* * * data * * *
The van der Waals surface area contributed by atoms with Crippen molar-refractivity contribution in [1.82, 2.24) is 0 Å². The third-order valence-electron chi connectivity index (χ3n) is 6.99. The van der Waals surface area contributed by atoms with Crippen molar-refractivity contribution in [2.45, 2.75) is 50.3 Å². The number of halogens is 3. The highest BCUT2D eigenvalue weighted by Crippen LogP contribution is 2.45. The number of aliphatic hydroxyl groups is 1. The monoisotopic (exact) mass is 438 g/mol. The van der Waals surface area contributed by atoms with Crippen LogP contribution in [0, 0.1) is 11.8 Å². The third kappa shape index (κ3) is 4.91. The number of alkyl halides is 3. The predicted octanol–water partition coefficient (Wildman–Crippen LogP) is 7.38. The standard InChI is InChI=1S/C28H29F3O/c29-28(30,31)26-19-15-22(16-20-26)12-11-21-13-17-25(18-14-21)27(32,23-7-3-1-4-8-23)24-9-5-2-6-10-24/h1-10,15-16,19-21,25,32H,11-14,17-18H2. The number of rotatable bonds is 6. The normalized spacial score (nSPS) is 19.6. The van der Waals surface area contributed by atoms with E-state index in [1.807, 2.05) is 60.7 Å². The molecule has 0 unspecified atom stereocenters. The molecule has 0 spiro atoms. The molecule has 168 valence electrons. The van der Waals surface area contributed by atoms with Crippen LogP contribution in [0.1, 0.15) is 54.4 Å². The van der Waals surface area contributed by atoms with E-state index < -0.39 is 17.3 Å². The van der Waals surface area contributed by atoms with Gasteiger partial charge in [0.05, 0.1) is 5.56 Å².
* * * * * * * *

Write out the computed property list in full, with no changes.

The van der Waals surface area contributed by atoms with Crippen molar-refractivity contribution in [1.82, 2.24) is 0 Å². The third-order valence-electron chi connectivity index (χ3n) is 6.99. The van der Waals surface area contributed by atoms with Crippen molar-refractivity contribution in [2.45, 2.75) is 50.3 Å². The number of halogens is 3. The highest BCUT2D eigenvalue weighted by Crippen LogP contribution is 2.45. The number of aliphatic hydroxyl groups is 1. The monoisotopic (exact) mass is 438 g/mol. The van der Waals surface area contributed by atoms with Crippen LogP contribution in [0, 0.1) is 11.8 Å². The third kappa shape index (κ3) is 4.91. The number of alkyl halides is 3. The predicted octanol–water partition coefficient (Wildman–Crippen LogP) is 7.38. The standard InChI is InChI=1S/C28H29F3O/c29-28(30,31)26-19-15-22(16-20-26)12-11-21-13-17-25(18-14-21)27(32,23-7-3-1-4-8-23)24-9-5-2-6-10-24/h1-10,15-16,19-21,25,32H,11-14,17-18H2. The number of rotatable bonds is 6. The normalized spacial score (nSPS) is 19.6. The van der Waals surface area contributed by atoms with E-state index in [1.807, 2.05) is 60.7 Å². The molecule has 0 unspecified atom stereocenters. The molecule has 0 spiro atoms. The molecule has 168 valence electrons. The van der Waals surface area contributed by atoms with Crippen LogP contribution in [0.1, 0.15) is 54.4 Å². The van der Waals surface area contributed by atoms with E-state index < -0.39 is 17.3 Å². The van der Waals surface area contributed by atoms with Gasteiger partial charge in [0.05, 0.1) is 5.56 Å².